This week the Buffalo Bills will begin exhibition play when they go to Washington to see what the Redskins team looks like under new coach Mike Shanahan. Shanahan is same guy that spurned the Bills' offer to coach them instead. Shanahan gets to face Chan Gailey in his debut as coach of the Bills.
Last week we covered the offense in this article. Now we will cover the defense unit and detail what Bills fans should expect to see over the course of the next few weeks of pre-season games.
The defensive secondary, in my mind, is on a par with the running back unit as being the two main areas of strength for the Bills. The secondary has a combination of experience, playmakers, and depth. Consider the following accomplishments from the Bills secondary during the 2009 season:
Second in the NFL in passing yards allowed per game (184) trailing only the N.Y. Jets; Second in the NFL in interceptions (28) trailing only the Green Bay Packers (30); Tied for second in the NFL for fewest TD Passes allowed with 14; Third in the NFL in percentage of passes completed against trailing only Green Bay and N.Y. Jets
Some skeptics will look at these bullet points and say why did any Bills opponent have to worry about throwing the ball when they could run it at will?
As impressive as the pass defense was, here is how bad the rush defense was:
Bottom three in number of rush attempts allowed; Bottom three in rushing yards allowed; Bottom three in average rush attempts per game; Dead last in first downs allowed via the rush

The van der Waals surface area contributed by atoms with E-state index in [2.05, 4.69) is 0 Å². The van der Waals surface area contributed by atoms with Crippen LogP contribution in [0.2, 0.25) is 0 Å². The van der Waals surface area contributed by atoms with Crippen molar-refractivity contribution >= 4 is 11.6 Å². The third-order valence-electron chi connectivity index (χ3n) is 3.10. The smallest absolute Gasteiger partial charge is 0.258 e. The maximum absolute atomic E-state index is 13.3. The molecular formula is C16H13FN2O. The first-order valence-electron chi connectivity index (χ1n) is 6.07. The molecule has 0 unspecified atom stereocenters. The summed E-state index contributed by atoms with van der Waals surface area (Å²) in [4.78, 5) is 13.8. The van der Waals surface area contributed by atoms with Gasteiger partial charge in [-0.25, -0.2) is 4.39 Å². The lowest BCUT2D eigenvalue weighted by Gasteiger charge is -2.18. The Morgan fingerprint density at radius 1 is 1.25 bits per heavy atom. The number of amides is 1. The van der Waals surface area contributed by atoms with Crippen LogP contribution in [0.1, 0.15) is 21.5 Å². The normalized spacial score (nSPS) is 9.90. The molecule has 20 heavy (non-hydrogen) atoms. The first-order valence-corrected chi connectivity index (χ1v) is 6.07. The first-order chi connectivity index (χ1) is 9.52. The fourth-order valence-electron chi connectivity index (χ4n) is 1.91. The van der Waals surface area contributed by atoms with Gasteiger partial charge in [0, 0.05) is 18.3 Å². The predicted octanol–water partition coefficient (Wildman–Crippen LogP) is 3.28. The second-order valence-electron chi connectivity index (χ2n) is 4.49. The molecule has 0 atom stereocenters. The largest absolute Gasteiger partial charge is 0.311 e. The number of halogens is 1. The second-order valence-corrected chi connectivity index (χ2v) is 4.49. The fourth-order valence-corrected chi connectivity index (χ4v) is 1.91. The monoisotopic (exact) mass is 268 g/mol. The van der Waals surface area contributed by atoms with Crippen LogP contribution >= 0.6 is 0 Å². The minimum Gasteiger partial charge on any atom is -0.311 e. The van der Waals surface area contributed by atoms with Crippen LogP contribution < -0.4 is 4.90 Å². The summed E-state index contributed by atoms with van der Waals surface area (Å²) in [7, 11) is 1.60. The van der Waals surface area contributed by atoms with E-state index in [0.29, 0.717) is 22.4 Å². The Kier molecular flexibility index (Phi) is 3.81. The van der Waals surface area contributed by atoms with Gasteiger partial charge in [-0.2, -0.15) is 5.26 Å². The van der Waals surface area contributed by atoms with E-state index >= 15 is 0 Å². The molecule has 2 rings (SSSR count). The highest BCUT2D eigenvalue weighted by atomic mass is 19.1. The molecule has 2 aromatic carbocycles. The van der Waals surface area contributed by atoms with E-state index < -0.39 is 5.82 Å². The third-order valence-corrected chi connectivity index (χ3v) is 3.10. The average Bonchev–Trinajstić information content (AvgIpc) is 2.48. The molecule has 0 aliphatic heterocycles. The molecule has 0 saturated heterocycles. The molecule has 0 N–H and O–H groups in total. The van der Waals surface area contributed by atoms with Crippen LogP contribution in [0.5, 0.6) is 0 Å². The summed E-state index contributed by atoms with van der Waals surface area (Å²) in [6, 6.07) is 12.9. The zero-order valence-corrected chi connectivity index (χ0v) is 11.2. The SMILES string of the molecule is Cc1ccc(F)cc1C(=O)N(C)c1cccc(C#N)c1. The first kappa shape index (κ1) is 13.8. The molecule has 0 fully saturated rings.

That was then, and this is now. Can the rush and pass defense become equally strong in the new season?
Bills Defense Overview
A whole lot has happened since the Bills 2009 season ended. The Bills defense had to endure more snaps than any other team in the league. The offense couldn't stay on the field, and the defense lost one starter after another due to injuries as the season wore on.
There was a need for a radical change to occur, and that change came first with the hiring of head coach Chan Gailey, who then hired George Edwards to come in and be the defense coordinator. Edwards is the guy that is in charge of orchestrating the team's change from a 4-3 scheme to the 3-4 alignment.
Buddy Nix and the rest of his front office team brought in veterans Dwan Edwards, Andra Davis and Reggie Torbor to add some 3-4 experience to the returning squad. In addition, the team has lost Aaron Schobel for good, so needs to replace their sack leader. They drafted some key pieces to help with the conversion; adding Torell Troup, Alex Carrington, Danny Batten and Arthur Moats.
The team also brought in highly touted Auburn linebacker Antonio Coleman who somehow went undrafted to try to make the team.
There has been some degree of turnover in this past year—gone are Ryan Denney, Ashlee Palmer, Nic Harris, Chris Draft, John Wendling, and Marcus Buggs. But some other key veterans were brought back—namely George Wilson and Bryan Scott.
So, how will all of these changes pan out in 2010? That is part of what the pre-season games will reveal. Can the Bills employ a better defense this year, (many will say it can't get any worse), and stay healthy enough to be able to turn in to a top 15 or a top 10 unit?
Taking a Look at The Bills Defense For First Exhibition Game
One of the main challenges of the defensive line in the 3-4 is to have a group of immovable behemoths that can tie up the offensive linemen, which in turn frees up the linebackers to make plays at the line of scrimmage or for a loss. The Bills expect to line up Marcus Stroud and Dwan Edwards at the ends, and use a combination of Kyle Williams and rookie Torell Troup at the nose tackle.
Another rookie, Alex Carrington, is someone that will see time this year and is expected to generate heat on the quarterback from the end slot. Other contributors on the line are veterans John McCargo and Spencer Johnson, who turned in a better 2009 season.
Rounding out this unit in training camp are Rashaad Duncan and Lonnie Harvey, with one of these two hoping to get one of the final roster spots or possibly make the practice squad.